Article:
MICHELE NORRIS, host: The 2012 elections are more than a year away, but plenty of campaign dollars are already being spent. And some Republican Party leaders have begun to feel their control of Republican activism slip away. The reason, as NPR's Peter Overby reports, is independent groups. They're gaining clout in part because they can raise money more easily than the party itself.
PETER OVERBY: Those expressing concern are mostly Washington insiders savvy about how political money flows and how the laws channel it here or there.
ROBERT KELNER: I think this is the election cycle where we may see, really, the virtual death of the national party committees.
OVERBY: That's election law attorney Robert Kelner. The McCain-Feingold law of 2002 made it illegal for the national parties to use unregulated soft money. In practice, that means each party committee can only tap even its most generous donors for $30,800 per year.
KELNER: And so money flows to where it can be most easily raised and spent, which is outside the political party structure.
OVERBY: And here's Exhibit A. The Republican National Committee, so far in 2011, has raised $37 million. Sounds like a lot, right? But consider that right now just one of the outside money groups is spending $20 million on a TV ad campaign.
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UNIDENTIFIED WOMAN: I supported President Obama because he spoke so beautifully. But since then, things have gone from bad to much worse.
STEVEN LAW: We felt it was really important to place a big bet early.
OVERBY: This is Steven Law, President of twin groups called American Crossroads and Crossroads GPS.
LAW: Our instinct was that the debt limit debate would be the defining issue of 2011, setting up the debate for fiscal and economic policies going into next year.
KELNER: This ad campaign is from Crossroads GPS. Officially, it's a social welfare organization, so it doesn't have to disclose its donors. If the ad had come from American Crossroads, a political committee, then disclosure would be mandatory.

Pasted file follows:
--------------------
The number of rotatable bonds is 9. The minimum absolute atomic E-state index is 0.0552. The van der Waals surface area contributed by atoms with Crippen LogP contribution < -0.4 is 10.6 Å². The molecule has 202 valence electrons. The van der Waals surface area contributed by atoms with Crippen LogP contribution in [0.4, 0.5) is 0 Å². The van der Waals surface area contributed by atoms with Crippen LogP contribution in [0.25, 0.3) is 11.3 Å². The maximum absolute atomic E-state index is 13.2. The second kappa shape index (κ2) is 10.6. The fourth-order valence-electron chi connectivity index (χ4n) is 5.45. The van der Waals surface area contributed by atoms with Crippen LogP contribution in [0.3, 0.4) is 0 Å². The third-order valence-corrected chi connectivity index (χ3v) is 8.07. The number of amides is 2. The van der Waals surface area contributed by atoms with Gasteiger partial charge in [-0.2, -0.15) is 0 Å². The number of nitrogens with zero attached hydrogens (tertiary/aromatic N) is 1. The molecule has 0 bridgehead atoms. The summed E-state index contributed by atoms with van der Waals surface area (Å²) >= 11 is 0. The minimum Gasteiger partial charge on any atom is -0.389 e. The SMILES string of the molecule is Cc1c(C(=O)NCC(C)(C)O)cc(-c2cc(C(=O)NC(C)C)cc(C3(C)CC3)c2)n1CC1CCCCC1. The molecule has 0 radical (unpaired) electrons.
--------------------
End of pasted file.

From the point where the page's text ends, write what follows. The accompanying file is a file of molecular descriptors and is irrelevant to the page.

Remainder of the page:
There are groups like these on the left, too, so Democrats may come to face similar issues about where the center of power lies, that is, if they ever catch up in the outside money race. The Democrats came late to the game after spending last year blasting the pro-Republican groups for their secrecy.
PHIL KERPEN: Last cycle, the president of the United States attacked us by name at least 18 times by my count.
OVERBY: Phil Kerpen is vice president for Policy at Americans for Prosperity, which helped to underwrite the Tea Party Movement in 2009. He expects an advertising onslaught this year and next.
KERPEN: Voters will be exposed to just about every message possible, and I think we'll have sort of a saturation.
OVERBY: And that's not just for the general elections. FreedomWorks, another Tea Party powerhouse, helped to keep a longtime GOP Senator from being renominated in Utah last year. Now they're trying again, targeting Orrin Hatch in Utah and Richard Lugar in Indiana. If that makes the National Republican Senatorial Committee spend money in the primaries instead of in the general election, FreedomWorks Vice President Max Pappas says that's okay.
MAX PAPPAS: FreedomWorks exists to promote freedom and the NRSC is just to promote Republican incumbents from the Senate.
OVERBY: The debt limit fight helped to sharpen this tension between outside money groups and the party establishment. Among those battling against a compromise was one of the oldest of the outside groups, the Club for Growth, and most of the lawmakers who'd gotten the club's endorsement and gotten money from club members voted against the debt ceiling compromise brought forth by the House GOP leadership.
David Keating is the club's executive director. He says the party leaders should get used to it.
DAVID KEATING: I'm sure it's a big headache for them, but we think it's a good headache to give them.
OVERBY: One way to cure this headache, both sides of the controversy agree, would be to do away with the remnants of the McCain-Feingold law and let everyone raise money without limits. Peter Overby, NPR News, Washington.
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NORRIS: This is NPR.
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